The restrained construction zoning, an important part in the urban master plan, is a necessary planning tool to control the city sprawl, to guarantee the reservation implementation of the various types of protective elements, and to realize the storage of the essential urban spatial resources. Simultaneously, owing to the diverse constitutes of restrained construction area and the various stakeholders involved in, its planning requires an overall consideration of all elements from the perspective of coordination+, balance and practicability to deal with the problems and conflicts in this process. Taking Yangzijin Ecological Restrained Construction Area in Yangzhou as an example, this study analyzes all the potential actors, agencies and stakeholders in this restrained construction area, as well as the relevant conflicts between each other. Besides, this study tries to build up a planning procedure based on the framework of governance theory, and proposes a possible planning method that combines "rigidity" and "flexibility" to protect the ecological limitation boundary, to take every interest into account, and to promote economic development in a harmonious society.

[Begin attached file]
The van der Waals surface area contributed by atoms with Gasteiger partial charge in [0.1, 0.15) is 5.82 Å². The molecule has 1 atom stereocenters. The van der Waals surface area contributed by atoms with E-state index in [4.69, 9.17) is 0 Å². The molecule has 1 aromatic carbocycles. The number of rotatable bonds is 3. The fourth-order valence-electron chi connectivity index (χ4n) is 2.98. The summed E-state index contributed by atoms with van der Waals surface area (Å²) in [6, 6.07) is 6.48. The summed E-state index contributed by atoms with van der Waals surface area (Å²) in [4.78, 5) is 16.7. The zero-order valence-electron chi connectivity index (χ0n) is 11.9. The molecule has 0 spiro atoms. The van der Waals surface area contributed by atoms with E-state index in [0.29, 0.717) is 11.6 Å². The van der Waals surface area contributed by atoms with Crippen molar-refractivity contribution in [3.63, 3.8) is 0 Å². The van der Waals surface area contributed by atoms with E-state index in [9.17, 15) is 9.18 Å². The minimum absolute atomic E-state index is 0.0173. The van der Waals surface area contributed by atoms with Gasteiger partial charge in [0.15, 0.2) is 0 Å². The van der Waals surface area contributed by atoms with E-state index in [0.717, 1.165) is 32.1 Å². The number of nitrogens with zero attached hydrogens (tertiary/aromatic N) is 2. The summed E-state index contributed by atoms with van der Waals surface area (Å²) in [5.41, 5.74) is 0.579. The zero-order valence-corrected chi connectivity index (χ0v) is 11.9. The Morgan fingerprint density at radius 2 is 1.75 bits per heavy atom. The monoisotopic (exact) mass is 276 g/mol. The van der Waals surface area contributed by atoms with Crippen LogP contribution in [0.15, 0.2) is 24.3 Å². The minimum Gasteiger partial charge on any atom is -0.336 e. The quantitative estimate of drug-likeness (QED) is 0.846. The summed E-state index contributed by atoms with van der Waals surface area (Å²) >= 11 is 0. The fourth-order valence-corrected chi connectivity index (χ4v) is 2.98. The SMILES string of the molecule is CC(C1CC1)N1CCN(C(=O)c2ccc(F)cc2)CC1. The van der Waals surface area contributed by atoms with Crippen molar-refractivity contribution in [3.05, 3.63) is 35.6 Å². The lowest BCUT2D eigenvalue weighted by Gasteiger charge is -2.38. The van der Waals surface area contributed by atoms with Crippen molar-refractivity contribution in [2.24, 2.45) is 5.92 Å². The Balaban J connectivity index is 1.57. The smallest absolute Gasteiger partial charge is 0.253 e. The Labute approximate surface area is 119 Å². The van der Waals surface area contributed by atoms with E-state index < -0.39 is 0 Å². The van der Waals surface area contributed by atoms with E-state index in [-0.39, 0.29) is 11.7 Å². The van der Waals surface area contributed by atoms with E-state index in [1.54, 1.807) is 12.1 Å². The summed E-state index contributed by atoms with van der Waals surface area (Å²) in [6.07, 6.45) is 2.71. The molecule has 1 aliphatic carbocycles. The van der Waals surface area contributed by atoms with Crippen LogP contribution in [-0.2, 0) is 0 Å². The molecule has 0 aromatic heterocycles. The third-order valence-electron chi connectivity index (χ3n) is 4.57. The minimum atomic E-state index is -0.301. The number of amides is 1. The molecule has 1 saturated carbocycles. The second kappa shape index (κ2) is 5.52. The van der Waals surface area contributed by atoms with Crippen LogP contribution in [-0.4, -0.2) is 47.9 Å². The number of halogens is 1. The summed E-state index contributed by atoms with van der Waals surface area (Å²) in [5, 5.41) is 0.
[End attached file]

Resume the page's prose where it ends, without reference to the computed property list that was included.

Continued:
Remote sensing plays a vital role in mapping of resources and monitoring of environments of the earth. In the present research study, mapping and monitoring of clay siltations occurred in the Alkhod Dam of Muscat, Sultanate of Oman are carried out using low-cost multispectral Landsat and ASTER data. The dam is constructed across the Wadi Samail catchment for ground water recharge. The occurrence and spatial distribution of siltations in the dam are studied with five years of interval from the year 1987 of construction to 2014. The deposits are mainly due to the clay, sand and silt occurrences derived from the weathering rocks of ophiolite sequences occurred in the Wadi Samail catchment. The occurrences of clays are confirmed by minerals identification using ASTER VNIR-SWIR spectral bands and Spectral Angle Mapper supervised image processing method. The presence of clays and their spatial distribution are verified in the field. The study recommends the technique and the low-cost satellite data to similar region of the world.